Wikipedia defines censorship as “the suppression of speech, public communication or other information which may be considered objectionable, harmful, sensitive, politically incorrect or inconvenient as determined by governments, media outlets, authorities or other such entities. Governments, private organizations and individuals may engage in censorship”.

So I would say, yes, if you are declining purely on the basis of your personal morals, then you are engaging in a form of censorship (in a context where the product is legal, the message is not misleading and the customer is employing the designer to make their communication more efficient – either esthetically or strategically).
After all, you wouldn’t take a job purely because you liked the product or service either, would you?

Either way, I would need more info than just who is going to be paying my bill to decide whether or not I can give a project my all…. what is the project? who am I working with? how much input will I have? how well can I communicate with the contact person I’d be working with?

Depending on the nature of the product/service, some research may be necessary…why do other people want this? Who are they? Can I understand and empathise with them?

If you have taken those steps, and you decide you are not the best person for the job, then you are no longer making the decision based solely on your own morals, but on your ability to do the job well. That is a form of editorial selection and I think the distinction is important.

Also, depending on your relationship with the contact, the amount of input you are given, not having the same viewpoint may lead some innovative solutions.
Open discussion conducted in a respectful fashion is always positive, even when all parties do not agree…..your blog is a great example of that. It is the variety of opinions that make for thought provoking reading and keeps me coming back.

Declining a project isn’t the suppression of public communication. It’s my choice on what I think is right. Perhaps it’d be different if I was to impose my choice on others who are in the position to accept the project. By declining I’m saying I’d prefer to work on projects that are a better fit, and more generally, as designers we should all consider the goals of our work when choosing our clients.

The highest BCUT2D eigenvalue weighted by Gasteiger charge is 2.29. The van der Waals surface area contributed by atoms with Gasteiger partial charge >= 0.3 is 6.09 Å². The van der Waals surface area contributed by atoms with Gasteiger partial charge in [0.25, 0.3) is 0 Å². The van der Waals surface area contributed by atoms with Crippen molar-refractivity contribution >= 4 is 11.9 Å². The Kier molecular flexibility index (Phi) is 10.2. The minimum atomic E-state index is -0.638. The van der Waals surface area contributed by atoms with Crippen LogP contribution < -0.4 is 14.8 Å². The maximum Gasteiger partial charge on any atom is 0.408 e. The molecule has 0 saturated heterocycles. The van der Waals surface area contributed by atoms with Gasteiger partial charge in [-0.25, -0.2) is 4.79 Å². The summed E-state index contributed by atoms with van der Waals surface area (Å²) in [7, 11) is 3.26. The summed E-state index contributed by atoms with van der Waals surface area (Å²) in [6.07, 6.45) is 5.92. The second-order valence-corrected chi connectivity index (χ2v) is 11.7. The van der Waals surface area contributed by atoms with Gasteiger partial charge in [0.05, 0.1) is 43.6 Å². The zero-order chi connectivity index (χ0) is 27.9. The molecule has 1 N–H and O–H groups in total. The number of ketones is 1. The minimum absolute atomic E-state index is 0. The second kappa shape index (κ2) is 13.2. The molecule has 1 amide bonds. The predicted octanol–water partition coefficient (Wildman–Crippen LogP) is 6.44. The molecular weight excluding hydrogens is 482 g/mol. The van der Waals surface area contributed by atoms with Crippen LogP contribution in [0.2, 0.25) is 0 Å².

I’m glad there’s content here that keeps you coming back, Tara. It’s good of you to visit and join in the chat. On a side note, I’m also glad that my Wikipedia page no longer exists. People seemed to have fun making edits they found amusing but untrue.

Just a comment on Tara’s comment on smoking.

I don’t get why you get pissed off by society taking a stance either way, we know very well what the tobacco industry is doing where there are no legislations against them, see African countries where they market to children who are not in a position to make the best choice. Would you feel comfortable making those plans knowing it targets children? I wouldn’t because I do not think that society can be painted grey where we as designers only can stand on the sidelines and be completely neutral about what work we do.

For that matter, since society as a whole pays for healthcare I think it is just about right that companies have to follow restrictive legislation regarding harmful products such as tobacco, alcohol and yes, fast food. About a hundred years ago Radium water was marketed as something good for you and we know how that turned out. Fast food with high sugar and sodium hasn’t been around long enough for studies to show all the downside just like a lot of the chemicals that are added instead of sugar, I am not saying they are bad, but saying we know everything now is naïve.

“I don’t need society to look after my health for me” Perhaps not, but you are not the only one smoking and many want to stop and believe you me there are plenty out there that are young and don’t know the risks of smoking or overconsumption of alcohol or fast food. You pay tax to your healthcare system but it won’t cover cancer treatment on its own, in say you need society to look after your health at some point and as such you have to give something in return.

Regarding the censorship comment: No. If I personally had monopoly of the digital media then I would agree that it could be seen as suppression but there are millions of designers out there, if I decline your work because I believe it is wrong you just have to turn over a rock and find another one willing to do it.

Ah, you ignite a serious and most sensitive discussion man. I to some extent agree with you but I also disagree at the same time. Well, as we know, clients want us to show their products far better than they are in reality. So, how can we change that? I mean, we are just a design firm or web studio or something. Do we possess authority to make things right at such level? No, we can’t correct our client, it’s not our responsibility. There are thousands of people getting paid to look after such matters. So, what can we do? Should we take the money from such clients? I usually meet 90 out of 100 people who want us to let people think positively about their products, even beyond positively. I remember one of my clients said, “Let them (people) think that we are the only one who can serve them.” This is ridiculous. But still, what else can I do except smile. So, I don’t give a damn for moralities and ethical stuff. I could be wrong, but that’s the way I am.